In theory, then, his library of recordings for CBS should retain definitive status. Riccardo Chailly recently told me how any conductor of Stravinsky should study them intently. However, as even the composer came to admit: 'The tempo marks one wrote 40 years ago were contemporary 40 years ago. Time is not alone in affecting tempo – circumstances do too.'

It has been suggested that the Rite Of Spring's opening bassoon solo should be transposed up a semitone every generation or so, to retain its original, fragile quality on the edge of unplayability. We don't have to go that far. With the experience of half a century of making music with the red light on, Stravinsky saw that technology was actually the friend of his music, rather than its enemy. In short, recordings and live performances could achieve complementary, not conflicting, ends.

Later this year, Decca will release a box of Chailly's Stravinsky recordings, made over the last 40 years. In the meanwhile, his latest Rite Of Spring from Lucerne [Decca 4832562] is a demonstration-quality example of how the work's intrinsic violence and primitivism can be enhanced and not compromised by exacting fidelity to the score and ultra-refined execution.

Of conductors from his generation, Sir Simon Rattle and Esa-Pekka Salonen have also produced indispensable Stravinsky collections of their own [see Essential Recordings, opposite], built from the ballets for Diaghilev and neoclassical masterpieces of his 'middle' period.


Fifty years after his death in Venice, however, why not use the anniversary to unlock the door to the often-overlooked room of his late music? The music of the 1960s, from his last ballet Agon to the Requiem Canticles, suffers like late Beethoven from an attitude of intimidated admiration. It's true that the increasingly frail Stravinsky composed as if he had no time or energy to waste. But just as The Rite Of Spring grew from ancient chants and folk songs, Pulcinella from Pergolesi and The Fairy's Kiss from Tchaikovsky, he continued to make new suits from old cloth: Bach, Gesualdo and Renaissance dance.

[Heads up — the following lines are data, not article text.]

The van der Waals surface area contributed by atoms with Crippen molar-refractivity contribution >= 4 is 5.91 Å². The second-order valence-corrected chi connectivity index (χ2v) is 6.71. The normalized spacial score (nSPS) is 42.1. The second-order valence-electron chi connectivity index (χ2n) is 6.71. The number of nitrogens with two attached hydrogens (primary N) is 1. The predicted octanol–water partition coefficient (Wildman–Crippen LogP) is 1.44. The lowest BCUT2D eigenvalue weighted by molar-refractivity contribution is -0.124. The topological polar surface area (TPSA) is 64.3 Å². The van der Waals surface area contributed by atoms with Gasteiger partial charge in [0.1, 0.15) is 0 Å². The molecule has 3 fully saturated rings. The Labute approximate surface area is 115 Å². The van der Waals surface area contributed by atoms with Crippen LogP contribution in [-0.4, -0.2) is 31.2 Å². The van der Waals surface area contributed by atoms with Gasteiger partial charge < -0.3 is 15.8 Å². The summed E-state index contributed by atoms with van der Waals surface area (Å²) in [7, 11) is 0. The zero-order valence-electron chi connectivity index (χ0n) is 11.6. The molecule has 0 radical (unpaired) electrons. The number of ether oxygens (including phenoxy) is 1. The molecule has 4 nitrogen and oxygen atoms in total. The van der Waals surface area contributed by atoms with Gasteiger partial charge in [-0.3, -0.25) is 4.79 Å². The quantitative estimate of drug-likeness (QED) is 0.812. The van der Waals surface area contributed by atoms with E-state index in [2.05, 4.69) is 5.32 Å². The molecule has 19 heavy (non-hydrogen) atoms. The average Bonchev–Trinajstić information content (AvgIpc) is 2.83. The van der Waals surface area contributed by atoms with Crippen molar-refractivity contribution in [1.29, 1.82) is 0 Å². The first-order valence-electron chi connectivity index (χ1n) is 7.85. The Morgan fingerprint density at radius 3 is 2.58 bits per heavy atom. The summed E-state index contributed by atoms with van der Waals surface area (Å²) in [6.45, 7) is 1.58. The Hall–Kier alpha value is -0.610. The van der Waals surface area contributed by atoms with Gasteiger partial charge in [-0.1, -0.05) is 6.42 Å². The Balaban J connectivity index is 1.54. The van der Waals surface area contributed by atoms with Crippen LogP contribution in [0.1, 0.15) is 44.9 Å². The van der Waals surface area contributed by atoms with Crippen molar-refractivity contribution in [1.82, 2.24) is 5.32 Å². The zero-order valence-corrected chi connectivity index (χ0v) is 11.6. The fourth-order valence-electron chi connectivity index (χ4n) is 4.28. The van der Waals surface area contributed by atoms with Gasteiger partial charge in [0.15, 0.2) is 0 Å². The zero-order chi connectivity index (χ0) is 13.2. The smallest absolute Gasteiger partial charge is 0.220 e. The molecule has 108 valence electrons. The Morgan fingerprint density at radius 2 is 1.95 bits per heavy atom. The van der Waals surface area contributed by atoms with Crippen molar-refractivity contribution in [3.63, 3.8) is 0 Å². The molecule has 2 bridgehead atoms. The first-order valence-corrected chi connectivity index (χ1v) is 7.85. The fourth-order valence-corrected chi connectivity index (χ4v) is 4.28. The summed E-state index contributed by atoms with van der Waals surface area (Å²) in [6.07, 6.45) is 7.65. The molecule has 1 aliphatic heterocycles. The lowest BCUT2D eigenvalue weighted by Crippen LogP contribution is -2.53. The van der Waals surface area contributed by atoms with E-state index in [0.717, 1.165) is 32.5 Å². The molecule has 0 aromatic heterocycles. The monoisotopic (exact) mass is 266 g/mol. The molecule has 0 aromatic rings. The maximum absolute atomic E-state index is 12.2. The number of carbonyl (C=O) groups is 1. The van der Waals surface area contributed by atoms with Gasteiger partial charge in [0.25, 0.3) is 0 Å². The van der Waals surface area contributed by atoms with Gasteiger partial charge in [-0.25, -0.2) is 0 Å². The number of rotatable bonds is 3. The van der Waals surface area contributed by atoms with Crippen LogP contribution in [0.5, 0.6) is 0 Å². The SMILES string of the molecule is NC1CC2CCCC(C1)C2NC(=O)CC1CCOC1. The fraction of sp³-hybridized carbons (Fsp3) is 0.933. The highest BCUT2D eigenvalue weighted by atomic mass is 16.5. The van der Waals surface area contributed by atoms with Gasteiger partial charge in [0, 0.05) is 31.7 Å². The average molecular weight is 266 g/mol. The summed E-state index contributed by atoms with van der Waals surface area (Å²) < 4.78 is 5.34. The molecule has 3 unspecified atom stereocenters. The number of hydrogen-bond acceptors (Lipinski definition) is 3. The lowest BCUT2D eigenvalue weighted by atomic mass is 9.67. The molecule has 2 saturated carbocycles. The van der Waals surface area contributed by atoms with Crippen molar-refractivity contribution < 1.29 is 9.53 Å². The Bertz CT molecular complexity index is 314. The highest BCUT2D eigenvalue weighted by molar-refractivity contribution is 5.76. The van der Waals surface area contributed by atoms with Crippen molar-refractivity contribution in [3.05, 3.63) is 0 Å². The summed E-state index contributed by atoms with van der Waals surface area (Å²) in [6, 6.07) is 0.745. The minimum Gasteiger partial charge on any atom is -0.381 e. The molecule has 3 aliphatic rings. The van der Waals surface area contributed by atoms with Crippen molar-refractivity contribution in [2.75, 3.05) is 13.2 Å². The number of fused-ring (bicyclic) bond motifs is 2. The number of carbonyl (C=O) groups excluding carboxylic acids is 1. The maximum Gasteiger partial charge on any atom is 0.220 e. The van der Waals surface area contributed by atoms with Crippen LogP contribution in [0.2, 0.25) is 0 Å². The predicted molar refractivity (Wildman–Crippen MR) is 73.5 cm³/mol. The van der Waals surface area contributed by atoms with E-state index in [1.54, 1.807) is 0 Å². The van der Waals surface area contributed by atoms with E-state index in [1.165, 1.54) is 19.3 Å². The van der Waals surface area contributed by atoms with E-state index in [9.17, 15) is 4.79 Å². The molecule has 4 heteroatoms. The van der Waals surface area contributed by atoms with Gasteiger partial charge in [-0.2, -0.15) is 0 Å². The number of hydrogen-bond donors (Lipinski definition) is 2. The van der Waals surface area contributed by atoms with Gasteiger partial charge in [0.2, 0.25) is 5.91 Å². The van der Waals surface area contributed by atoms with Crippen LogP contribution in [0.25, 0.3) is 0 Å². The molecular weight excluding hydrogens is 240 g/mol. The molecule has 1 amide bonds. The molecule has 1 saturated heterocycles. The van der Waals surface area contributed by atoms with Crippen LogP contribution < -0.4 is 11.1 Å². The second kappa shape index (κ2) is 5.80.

Pure Music
Stravinsky made new and abstruse 12-tone methods so much his own that it was as if he had invented them; and so he remained, as always, wholly and inimitably himself.

Listening now to Canticum Sacrum, Threni or Abraham And Isaac, one can still hear the composer of the Symphony Of Psalms and Apollo. The five-minute 'Huxley' orchestral variations clear the palette like a 16-year-old Lagavulin: to be sipped and swirled without distraction. In the Requiem Canticles, all 'technique' seems to merge into a world of pure music and transcendent spiritual values.

Collectors on a budget should head to Naxos for the legacy of Robert Craft, Stravinsky's assistant in his later years, who produced performances of more flair and confidence without the composer breathing down his neck. The composer need not have worried that 'interpreters' would get in the way of his music; it continues to demonstrate an imperishable life force of its own.